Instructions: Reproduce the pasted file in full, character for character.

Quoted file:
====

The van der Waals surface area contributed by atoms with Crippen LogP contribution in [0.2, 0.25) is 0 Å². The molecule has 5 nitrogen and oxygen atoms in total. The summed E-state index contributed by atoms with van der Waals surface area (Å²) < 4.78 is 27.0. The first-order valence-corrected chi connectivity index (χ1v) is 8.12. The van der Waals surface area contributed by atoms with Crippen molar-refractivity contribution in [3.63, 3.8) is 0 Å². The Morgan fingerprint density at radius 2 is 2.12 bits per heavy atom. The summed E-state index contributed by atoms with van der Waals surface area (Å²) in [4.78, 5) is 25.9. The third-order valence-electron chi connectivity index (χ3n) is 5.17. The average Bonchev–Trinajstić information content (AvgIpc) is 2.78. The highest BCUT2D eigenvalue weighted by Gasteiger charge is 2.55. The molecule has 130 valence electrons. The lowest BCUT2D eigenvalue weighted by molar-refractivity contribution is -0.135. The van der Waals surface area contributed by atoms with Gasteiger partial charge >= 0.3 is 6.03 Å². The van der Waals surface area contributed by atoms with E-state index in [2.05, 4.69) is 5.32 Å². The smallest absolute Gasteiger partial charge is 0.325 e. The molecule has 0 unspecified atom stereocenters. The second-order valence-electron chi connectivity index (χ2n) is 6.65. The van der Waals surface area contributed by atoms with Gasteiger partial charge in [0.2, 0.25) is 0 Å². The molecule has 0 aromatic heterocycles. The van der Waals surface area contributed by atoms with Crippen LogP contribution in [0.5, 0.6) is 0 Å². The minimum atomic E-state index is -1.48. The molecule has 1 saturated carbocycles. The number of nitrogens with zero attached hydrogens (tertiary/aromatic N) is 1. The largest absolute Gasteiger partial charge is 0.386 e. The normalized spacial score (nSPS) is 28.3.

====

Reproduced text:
The van der Waals surface area contributed by atoms with Crippen LogP contribution in [0.2, 0.25) is 0 Å². The molecule has 5 nitrogen and oxygen atoms in total. The summed E-state index contributed by atoms with van der Waals surface area (Å²) < 4.78 is 27.0. The first-order valence-corrected chi connectivity index (χ1v) is 8.12. The van der Waals surface area contributed by atoms with Crippen molar-refractivity contribution in [3.63, 3.8) is 0 Å². The Morgan fingerprint density at radius 2 is 2.12 bits per heavy atom. The summed E-state index contributed by atoms with van der Waals surface area (Å²) in [4.78, 5) is 25.9. The third-order valence-electron chi connectivity index (χ3n) is 5.17. The average Bonchev–Trinajstić information content (AvgIpc) is 2.78. The highest BCUT2D eigenvalue weighted by Gasteiger charge is 2.55. The molecule has 130 valence electrons. The lowest BCUT2D eigenvalue weighted by molar-refractivity contribution is -0.135. The van der Waals surface area contributed by atoms with Gasteiger partial charge >= 0.3 is 6.03 Å². The van der Waals surface area contributed by atoms with E-state index in [2.05, 4.69) is 5.32 Å². The smallest absolute Gasteiger partial charge is 0.325 e. The molecule has 0 unspecified atom stereocenters. The second-order valence-electron chi connectivity index (χ2n) is 6.65. The van der Waals surface area contributed by atoms with Gasteiger partial charge in [0.2, 0.25) is 0 Å². The molecule has 0 aromatic heterocycles. The van der Waals surface area contributed by atoms with Crippen LogP contribution in [0.5, 0.6) is 0 Å². The minimum atomic E-state index is -1.48. The molecule has 1 saturated carbocycles. The number of nitrogens with zero attached hydrogens (tertiary/aromatic N) is 1. The largest absolute Gasteiger partial charge is 0.386 e. The normalized spacial score (nSPS) is 28.3.